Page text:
Media/News Archive

Corporate Meat Wins with TTIP

Tuesday, July 26th, 2016

Cornucopia’s Take: Deregulation, policy decisions, quota expansion, and tariffs would enable huge meat corporations to rule the European and U.S. markets under TTIP, leaving family farmers out in the cold.

New Report Documents Corporate Meat’s Takeover Through TTIP
Institute for Agriculture & Trade Policy
by Shefali Sharma

SellingOffTheFarmBrussels – Today at the European Parliament, Institute for Agriculture and Trade Policy (IATP) Europe, Arbeitsgemeinschaft bäuerliche Landwirtschaft e.V. (AbL) (member of peasant farmers’ organisation Via Campesina), Compassion in World Farming (CIWF) and PowerShift released a new report documenting how the Transatlantic Trade and Investment Partnership (TTIP) empowers the global meat industry and undermines family farming.

The new report, Selling Off the Farm: Corporate Meat’s Takeover Through TTIP, is based on an in-depth examination of public negotiating positions, leaked negotiating texts, and industry documents. It analyses how TTIP’s “regulatory cooperation” agenda would affect existing rules that govern the U.S. and EU meat industries. The investigation found that the powerful meat industry is aggressively using TTIP to lower standards that protect public health, and undermine governments’ ability to create essential labour, environmental and animal welfare reforms in the future. If successful, TTIP would weaken regulations and undermine small-scale farming in Europe. Read Full Article »

CSAs Improve Family Nutrition and Cooking Knowledge

Tuesday, July 26th, 2016

Cornucopia’s Take: Joining your local CSA supports the farmer by mitigating the risks inherent in farming, but it also provides consumers with nutrient-dense food and encourages the use of new recipes and cooking techniques. Support your local CSA!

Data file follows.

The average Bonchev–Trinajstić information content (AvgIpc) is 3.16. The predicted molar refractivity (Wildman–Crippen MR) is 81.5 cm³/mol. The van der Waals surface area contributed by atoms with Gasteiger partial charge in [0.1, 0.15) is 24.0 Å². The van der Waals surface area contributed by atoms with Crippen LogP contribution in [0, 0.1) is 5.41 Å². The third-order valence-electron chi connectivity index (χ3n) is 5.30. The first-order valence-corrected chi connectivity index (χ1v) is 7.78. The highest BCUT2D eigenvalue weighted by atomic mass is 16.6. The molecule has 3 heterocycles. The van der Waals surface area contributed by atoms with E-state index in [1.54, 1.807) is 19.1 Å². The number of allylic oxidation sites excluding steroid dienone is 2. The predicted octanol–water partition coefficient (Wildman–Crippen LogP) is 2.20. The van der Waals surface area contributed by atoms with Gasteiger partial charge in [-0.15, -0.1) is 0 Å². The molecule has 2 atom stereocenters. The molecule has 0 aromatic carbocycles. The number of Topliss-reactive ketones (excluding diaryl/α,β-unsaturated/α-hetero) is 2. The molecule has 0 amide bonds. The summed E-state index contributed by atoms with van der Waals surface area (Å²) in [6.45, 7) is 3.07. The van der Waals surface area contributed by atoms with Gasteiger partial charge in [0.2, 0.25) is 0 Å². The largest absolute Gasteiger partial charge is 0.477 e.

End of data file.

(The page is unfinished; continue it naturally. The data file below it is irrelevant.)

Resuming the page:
USU study finds benefits to community-supported agriculture
by Kevin Opsahl

Stonebridge Farm CSA
Source: Kayann Short

NORTH LOGAN — Maren Wendel, of Providence, just moved from Idaho Falls to Cache Valley recently and did not have time to plant a vegetable garden for the summer.

Then she and her husband found out about community-supported agriculture programs, or CSAs — a partnership between farms and the public, where customers pay the farmer in exchange for shares of the produce every week. Asked about her family’s involvement in a CSA program at the USU Student Organic Farm in North Logan on Tuesday, Wendel said it has changed the way her four kids eat.

“Especially in the first couple of weeks, they were really excited to eat salad,” Wendel said, showing off the bag of beets, radishes, kale and lettuce she picked up from the student farm. “This makes them excited to try more things.” Read Full Article »

Seeds Coated in Probiotics Improve Soil, Conserve Water

Monday, July 25th, 2016

Cornucopia’s Take: The seed industry has become increasingly consolidated as Monsanto and other Biotech players gobble up smaller companies. Rather than try to make target plants immune to pesticides, this new company is working to improve plant health.